The House of Delegates this morning passed a bill that Loudoun County supervisors and staff have fought since its introduction, and which would limit proffer agreements with developers.
Board members and county staff have made frequent trips to Richmond since this year’s session began to try to stop Woodstock Del. C. Todd Gilbert (R-15)’s House Bill 770, which was written by the Homebuilders Association of Virginia.
The bill limits the scope of proffers that counties can ask or accept from developers hoping to rezone and build. Supervisors say it would put the kibosh on creative deals like having Brambleton developers build a library in exchange for higher housing density.
Seeing no hope of defeating the bill, county representatives have instead focused on pulling its teeth, creating exceptions in the bill that protect Loudoun’s highest priority interests, including an exception for the tax districts surrounding Metro stations. As the county that accepts the most proffers in the state, Loudoun is the most vulnerable to the bill’s impacts.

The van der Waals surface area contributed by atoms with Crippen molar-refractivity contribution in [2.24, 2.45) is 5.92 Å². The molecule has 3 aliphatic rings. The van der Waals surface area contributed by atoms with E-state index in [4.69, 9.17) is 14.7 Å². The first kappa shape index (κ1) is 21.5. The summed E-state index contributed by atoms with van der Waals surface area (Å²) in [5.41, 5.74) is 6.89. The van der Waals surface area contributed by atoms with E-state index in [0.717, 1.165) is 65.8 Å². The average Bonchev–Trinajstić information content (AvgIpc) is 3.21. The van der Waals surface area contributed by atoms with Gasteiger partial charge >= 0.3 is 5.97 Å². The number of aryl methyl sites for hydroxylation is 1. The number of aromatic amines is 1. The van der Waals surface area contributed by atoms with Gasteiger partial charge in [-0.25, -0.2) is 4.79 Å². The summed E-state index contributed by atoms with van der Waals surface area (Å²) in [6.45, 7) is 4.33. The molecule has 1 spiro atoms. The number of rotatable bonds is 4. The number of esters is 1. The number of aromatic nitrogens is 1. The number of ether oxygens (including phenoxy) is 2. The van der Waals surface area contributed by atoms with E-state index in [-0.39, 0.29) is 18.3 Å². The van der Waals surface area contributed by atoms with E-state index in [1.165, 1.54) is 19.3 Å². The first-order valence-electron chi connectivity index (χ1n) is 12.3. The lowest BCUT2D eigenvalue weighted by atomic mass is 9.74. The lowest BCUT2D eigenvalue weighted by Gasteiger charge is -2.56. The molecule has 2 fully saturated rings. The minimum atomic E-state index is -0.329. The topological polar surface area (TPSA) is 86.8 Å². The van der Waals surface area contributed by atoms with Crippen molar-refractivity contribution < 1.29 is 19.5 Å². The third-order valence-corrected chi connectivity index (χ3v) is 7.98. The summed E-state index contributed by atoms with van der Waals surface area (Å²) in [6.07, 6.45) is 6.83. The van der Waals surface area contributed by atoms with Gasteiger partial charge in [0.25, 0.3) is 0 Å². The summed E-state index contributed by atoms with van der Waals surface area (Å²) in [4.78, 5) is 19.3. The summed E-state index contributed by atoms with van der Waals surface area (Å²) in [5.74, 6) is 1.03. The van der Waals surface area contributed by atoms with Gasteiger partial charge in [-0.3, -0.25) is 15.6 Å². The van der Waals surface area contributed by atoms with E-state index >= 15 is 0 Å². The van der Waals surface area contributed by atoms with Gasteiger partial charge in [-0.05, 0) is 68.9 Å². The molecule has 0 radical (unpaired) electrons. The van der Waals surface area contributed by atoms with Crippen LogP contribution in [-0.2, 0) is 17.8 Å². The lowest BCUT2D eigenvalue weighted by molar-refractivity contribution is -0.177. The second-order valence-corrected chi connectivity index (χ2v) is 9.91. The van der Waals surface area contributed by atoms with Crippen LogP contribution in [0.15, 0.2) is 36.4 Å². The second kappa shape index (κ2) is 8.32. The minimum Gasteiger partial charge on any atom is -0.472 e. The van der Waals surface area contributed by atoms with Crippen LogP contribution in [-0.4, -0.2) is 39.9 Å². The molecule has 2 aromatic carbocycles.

“Do they understand that we actually have current applications for proffers that would help fund a university campus here in Loudoun, willingly offered by the developer, that this would make illegal?” asked Supervisor Ron Meyer (R-Broad Run) in a board meeting before the General Assembly vote. “Do they realize that stopping a university campus on the Silver Line would fundamentally disrupt our competitiveness, not only in the region, but nationwide?”
Meyers referred to an application that would construct a campus of George Mason University near Broadlands on Mooreview Parkway.
Among local delegates, Dels. Kathleen Murphy (D-34), James M. LeMunyon (R-67), Jennifer B. Boysko (D-86), and John J. Bell (D-87) voted against the measure. Del. J. Randall Minchew (R-10) abstained, and Del. Thomas A “Tag” Greason (R-32) did not vote.
Only Del. Dave A. LaRock (R-33) voted aye. He said the bill had been adjusted to watch out for Loudoun’s interests and reached a balance.
“We don’t want to make it impossible to develop,” said LaRock, who owns custom homebuilder LaRock Builders. “I think proffers in some areas can go as high as $60,000 per lot, and it can really become prohibitive.”
Asking too much in proffers, he said, drives up home prices and hurts the local economy.
“Every time we cause a developer to add another $5,000 or whatever to get paid in proffers, then that’s $5,000 he’s going to add to the home,” LaRock said. “If you have affordable homes, you can draw the workforce to the area that you need to expand business.”
The bill’s senate counterpart has been engrossed, which usually means a vote on the bill on the next day the General Assembly convenes.